Stunning. You are amazing, I so wish I could do that. Maybe one day I will get there.
    Your information and photos are incredible Marian
    Thanks for sharing

  35. June 4, 2012 at 6:28 am | Permalink
    35

    it is really so sweet!!!!! so beautiful. Thanks for sharing this idea with us.

  36. nelly
    June 4, 2012 at 6:30 am | Permalink
    36

    really wonderful ideas

  37. Tesei
    June 4, 2012 at 7:52 am | Permalink
    37

    These are gorgeous, absolutely stunning! Thank you soooo ,uch for sharing this tutorial and all the lovely photos, congratulations!

  38. Maria
    June 4, 2012 at 8:10 am | Permalink
    38

    A gorgeous wonderful wedding cookie.Again you make it look so easy to do.Thank you for sharing this tutorial.
    You are amazing!
    ML

  39. Maria Helena
    June 4, 2012 at 8:23 am | Permalink
    39

    Uau…amazing, I don´t have words to say how wonderful your job are…gorgeous cookies and cake too.

  40. Kirsty
    June 4, 2012 at 9:01 am | Permalink
    40

    What have you done?! Now I have to blow my budget and go buy all kinds of sugarveil accouterments!

    These cookies are gorgeous! And the lace topping the hot chocolate? I think my brain is doing somersaults in amazement. Now for an excuse to try this…

  41. June 4, 2012 at 9:28 am | Permalink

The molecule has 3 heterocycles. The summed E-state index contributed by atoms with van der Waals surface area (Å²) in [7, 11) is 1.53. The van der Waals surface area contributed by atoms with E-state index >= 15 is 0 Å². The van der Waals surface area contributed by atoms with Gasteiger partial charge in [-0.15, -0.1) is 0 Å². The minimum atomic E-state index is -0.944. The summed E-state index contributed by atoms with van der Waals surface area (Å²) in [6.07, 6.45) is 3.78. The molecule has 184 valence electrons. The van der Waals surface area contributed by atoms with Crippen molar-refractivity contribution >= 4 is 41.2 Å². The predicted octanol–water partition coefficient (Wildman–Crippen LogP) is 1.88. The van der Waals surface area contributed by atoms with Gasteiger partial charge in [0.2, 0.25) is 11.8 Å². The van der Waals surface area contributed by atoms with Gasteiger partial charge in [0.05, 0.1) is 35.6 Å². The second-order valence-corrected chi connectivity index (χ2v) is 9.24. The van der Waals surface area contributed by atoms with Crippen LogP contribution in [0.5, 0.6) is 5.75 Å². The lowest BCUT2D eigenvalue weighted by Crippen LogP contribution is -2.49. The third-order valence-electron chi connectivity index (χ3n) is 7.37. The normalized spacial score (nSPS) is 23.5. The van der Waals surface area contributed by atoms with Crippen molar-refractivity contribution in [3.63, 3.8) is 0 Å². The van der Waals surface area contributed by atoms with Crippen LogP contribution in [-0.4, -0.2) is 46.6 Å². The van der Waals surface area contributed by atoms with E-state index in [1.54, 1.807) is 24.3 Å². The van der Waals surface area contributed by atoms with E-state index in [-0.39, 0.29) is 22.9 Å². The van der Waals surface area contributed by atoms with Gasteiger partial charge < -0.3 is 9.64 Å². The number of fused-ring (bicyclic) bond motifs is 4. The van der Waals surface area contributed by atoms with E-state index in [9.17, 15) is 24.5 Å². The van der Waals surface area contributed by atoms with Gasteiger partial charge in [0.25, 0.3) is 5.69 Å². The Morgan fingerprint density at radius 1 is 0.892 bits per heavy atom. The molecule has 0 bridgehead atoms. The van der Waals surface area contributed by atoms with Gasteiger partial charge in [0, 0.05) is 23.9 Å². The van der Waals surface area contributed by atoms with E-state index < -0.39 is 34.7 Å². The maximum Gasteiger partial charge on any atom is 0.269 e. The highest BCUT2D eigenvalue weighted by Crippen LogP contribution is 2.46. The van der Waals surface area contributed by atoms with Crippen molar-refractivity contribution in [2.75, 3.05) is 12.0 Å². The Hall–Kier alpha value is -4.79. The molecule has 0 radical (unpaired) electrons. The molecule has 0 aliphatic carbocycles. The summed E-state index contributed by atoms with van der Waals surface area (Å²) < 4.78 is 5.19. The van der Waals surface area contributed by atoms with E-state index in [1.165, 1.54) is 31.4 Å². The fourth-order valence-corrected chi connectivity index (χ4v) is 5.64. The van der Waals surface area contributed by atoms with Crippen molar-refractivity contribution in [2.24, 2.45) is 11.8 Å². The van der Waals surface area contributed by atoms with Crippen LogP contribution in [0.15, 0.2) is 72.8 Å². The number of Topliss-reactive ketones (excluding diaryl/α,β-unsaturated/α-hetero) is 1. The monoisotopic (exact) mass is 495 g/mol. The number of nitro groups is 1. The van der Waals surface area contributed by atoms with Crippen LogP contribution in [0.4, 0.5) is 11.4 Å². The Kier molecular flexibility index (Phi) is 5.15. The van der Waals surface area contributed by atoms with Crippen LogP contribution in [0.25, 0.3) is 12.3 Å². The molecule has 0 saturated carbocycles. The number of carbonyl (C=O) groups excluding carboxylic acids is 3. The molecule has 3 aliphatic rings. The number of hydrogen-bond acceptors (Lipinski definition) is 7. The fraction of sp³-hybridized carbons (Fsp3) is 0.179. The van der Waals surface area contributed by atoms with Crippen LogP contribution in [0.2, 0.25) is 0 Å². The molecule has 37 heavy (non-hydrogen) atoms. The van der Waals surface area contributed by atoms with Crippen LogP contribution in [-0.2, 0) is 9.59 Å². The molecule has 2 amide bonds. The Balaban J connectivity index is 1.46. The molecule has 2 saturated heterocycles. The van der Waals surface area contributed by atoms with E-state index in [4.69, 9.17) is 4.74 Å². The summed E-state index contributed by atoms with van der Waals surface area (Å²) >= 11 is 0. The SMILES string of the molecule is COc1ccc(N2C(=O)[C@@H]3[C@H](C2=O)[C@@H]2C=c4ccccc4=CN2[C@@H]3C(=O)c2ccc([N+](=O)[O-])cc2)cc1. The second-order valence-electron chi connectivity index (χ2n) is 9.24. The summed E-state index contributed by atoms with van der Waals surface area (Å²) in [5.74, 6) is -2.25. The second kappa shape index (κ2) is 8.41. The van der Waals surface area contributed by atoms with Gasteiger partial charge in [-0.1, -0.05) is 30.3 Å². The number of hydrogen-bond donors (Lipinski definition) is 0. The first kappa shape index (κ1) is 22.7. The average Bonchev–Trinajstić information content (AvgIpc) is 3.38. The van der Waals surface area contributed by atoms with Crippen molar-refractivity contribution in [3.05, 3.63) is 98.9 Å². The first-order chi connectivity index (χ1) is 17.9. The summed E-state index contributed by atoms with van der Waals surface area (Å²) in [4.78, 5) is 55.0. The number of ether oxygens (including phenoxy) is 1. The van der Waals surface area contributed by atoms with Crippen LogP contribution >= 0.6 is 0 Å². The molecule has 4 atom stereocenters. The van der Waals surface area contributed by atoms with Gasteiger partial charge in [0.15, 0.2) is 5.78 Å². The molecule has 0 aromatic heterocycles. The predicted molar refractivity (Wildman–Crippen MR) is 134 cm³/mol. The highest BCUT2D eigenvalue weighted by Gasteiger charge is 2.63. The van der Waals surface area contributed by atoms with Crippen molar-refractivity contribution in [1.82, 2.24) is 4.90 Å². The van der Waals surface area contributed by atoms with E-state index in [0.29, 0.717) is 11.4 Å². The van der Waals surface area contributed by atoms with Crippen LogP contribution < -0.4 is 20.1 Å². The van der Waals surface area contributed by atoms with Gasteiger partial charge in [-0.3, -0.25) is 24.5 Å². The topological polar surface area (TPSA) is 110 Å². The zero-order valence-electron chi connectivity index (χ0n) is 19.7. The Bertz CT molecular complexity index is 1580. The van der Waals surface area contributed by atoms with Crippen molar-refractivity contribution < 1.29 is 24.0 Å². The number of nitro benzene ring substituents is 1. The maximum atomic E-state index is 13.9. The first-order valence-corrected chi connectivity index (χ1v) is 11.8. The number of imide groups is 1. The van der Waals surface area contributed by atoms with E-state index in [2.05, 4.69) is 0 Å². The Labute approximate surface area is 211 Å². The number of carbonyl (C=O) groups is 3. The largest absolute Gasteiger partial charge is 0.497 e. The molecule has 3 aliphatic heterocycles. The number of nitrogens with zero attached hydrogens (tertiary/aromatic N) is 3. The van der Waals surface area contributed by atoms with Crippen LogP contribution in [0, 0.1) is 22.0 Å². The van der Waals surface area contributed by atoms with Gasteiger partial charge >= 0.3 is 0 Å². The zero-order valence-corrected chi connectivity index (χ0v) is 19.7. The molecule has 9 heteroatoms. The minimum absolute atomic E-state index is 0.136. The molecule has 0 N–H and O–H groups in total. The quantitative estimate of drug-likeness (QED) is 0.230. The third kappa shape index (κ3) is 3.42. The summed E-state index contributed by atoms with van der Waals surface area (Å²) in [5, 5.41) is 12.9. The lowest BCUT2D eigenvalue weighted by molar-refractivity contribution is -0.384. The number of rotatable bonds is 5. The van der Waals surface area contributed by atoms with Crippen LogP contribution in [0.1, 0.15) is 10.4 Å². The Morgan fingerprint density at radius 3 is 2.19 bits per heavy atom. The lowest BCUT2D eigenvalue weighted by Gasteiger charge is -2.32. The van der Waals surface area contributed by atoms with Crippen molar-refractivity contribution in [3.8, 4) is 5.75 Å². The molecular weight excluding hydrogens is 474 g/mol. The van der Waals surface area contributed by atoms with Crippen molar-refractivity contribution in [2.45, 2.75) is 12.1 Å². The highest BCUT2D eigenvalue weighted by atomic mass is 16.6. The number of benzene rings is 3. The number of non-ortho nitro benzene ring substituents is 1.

41

    Oh my GOSH!!! These are absolutely STUNNING, Marian! I’ve never heard of Sugar Veil until now. I was obsessing over your instagram picture wondering just how you had piped that! ;) Thanks so much for the tutorial. Now all I want to do is make lace cookies!!! Love the hot chocolate, too!

  42. June 4, 2012 at 10:43 am | Permalink
    42

    This is the first time I’ve heard of Sugar Veil (I thought you piped the lace and was eager to see how you did the patterns so perfectly!) I love the added touch on your cookies of tufting the lace and putting on a little rose and the lace in the cup (sweet!). That billowed cake is stunning as are your cookies!

  43. Theresa Murphy
    June 4, 2012 at 10:44 am | Permalink
    43

    These cookies are freaking gorgeous! Thank you for sharing how you did the lace. Keep up the amazing work!!

  44. Megan
    June 4, 2012 at 11:36 am | Permalink
    44

    Now this is an amazing product. I wonder why most of us have never heard of it before! Thanks for teaching us yet anther new technique!!!